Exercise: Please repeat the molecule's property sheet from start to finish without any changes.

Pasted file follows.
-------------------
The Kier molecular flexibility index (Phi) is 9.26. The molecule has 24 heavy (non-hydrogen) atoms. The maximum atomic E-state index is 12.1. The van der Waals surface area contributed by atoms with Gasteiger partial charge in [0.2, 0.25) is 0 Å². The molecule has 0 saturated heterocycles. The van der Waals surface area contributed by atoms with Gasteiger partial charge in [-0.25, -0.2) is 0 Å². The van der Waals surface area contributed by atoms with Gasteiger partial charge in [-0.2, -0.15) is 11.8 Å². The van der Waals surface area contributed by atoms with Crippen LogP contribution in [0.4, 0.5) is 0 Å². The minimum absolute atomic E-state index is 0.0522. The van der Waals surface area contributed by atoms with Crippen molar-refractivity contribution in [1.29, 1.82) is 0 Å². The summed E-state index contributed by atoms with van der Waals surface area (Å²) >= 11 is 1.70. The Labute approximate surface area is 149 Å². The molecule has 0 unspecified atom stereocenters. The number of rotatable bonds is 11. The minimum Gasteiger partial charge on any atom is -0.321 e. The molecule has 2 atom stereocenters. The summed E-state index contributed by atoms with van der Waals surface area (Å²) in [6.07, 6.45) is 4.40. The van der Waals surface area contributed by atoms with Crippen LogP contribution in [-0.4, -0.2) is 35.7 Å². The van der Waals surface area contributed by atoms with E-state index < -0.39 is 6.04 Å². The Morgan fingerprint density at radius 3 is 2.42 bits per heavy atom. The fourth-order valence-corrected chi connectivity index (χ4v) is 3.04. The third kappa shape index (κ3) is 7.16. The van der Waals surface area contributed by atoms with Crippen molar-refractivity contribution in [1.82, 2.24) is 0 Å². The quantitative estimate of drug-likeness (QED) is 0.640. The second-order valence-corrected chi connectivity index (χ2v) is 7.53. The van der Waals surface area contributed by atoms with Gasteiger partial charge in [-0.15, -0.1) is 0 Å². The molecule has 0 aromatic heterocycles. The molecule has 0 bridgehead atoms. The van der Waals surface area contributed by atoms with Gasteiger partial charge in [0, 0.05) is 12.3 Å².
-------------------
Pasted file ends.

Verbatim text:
The Kier molecular flexibility index (Phi) is 9.26. The molecule has 24 heavy (non-hydrogen) atoms. The maximum atomic E-state index is 12.1. The van der Waals surface area contributed by atoms with Gasteiger partial charge in [0.2, 0.25) is 0 Å². The molecule has 0 saturated heterocycles. The van der Waals surface area contributed by atoms with Gasteiger partial charge in [-0.25, -0.2) is 0 Å². The van der Waals surface area contributed by atoms with Gasteiger partial charge in [-0.2, -0.15) is 11.8 Å². The van der Waals surface area contributed by atoms with Crippen LogP contribution in [0.4, 0.5) is 0 Å². The minimum absolute atomic E-state index is 0.0522. The van der Waals surface area contributed by atoms with Crippen molar-refractivity contribution in [1.29, 1.82) is 0 Å². The summed E-state index contributed by atoms with van der Waals surface area (Å²) >= 11 is 1.70. The Labute approximate surface area is 149 Å². The molecule has 0 unspecified atom stereocenters. The number of rotatable bonds is 11. The minimum Gasteiger partial charge on any atom is -0.321 e. The molecule has 2 atom stereocenters. The summed E-state index contributed by atoms with van der Waals surface area (Å²) in [6.07, 6.45) is 4.40. The van der Waals surface area contributed by atoms with Crippen LogP contribution in [-0.4, -0.2) is 35.7 Å². The van der Waals surface area contributed by atoms with E-state index < -0.39 is 6.04 Å². The Morgan fingerprint density at radius 3 is 2.42 bits per heavy atom. The fourth-order valence-corrected chi connectivity index (χ4v) is 3.04. The third kappa shape index (κ3) is 7.16. The van der Waals surface area contributed by atoms with Crippen molar-refractivity contribution in [1.82, 2.24) is 0 Å². The quantitative estimate of drug-likeness (QED) is 0.640. The second-order valence-corrected chi connectivity index (χ2v) is 7.53. The van der Waals surface area contributed by atoms with Gasteiger partial charge in [-0.15, -0.1) is 0 Å². The molecule has 0 aromatic heterocycles. The molecule has 0 bridgehead atoms. The van der Waals surface area contributed by atoms with Gasteiger partial charge in [0, 0.05) is 12.3 Å².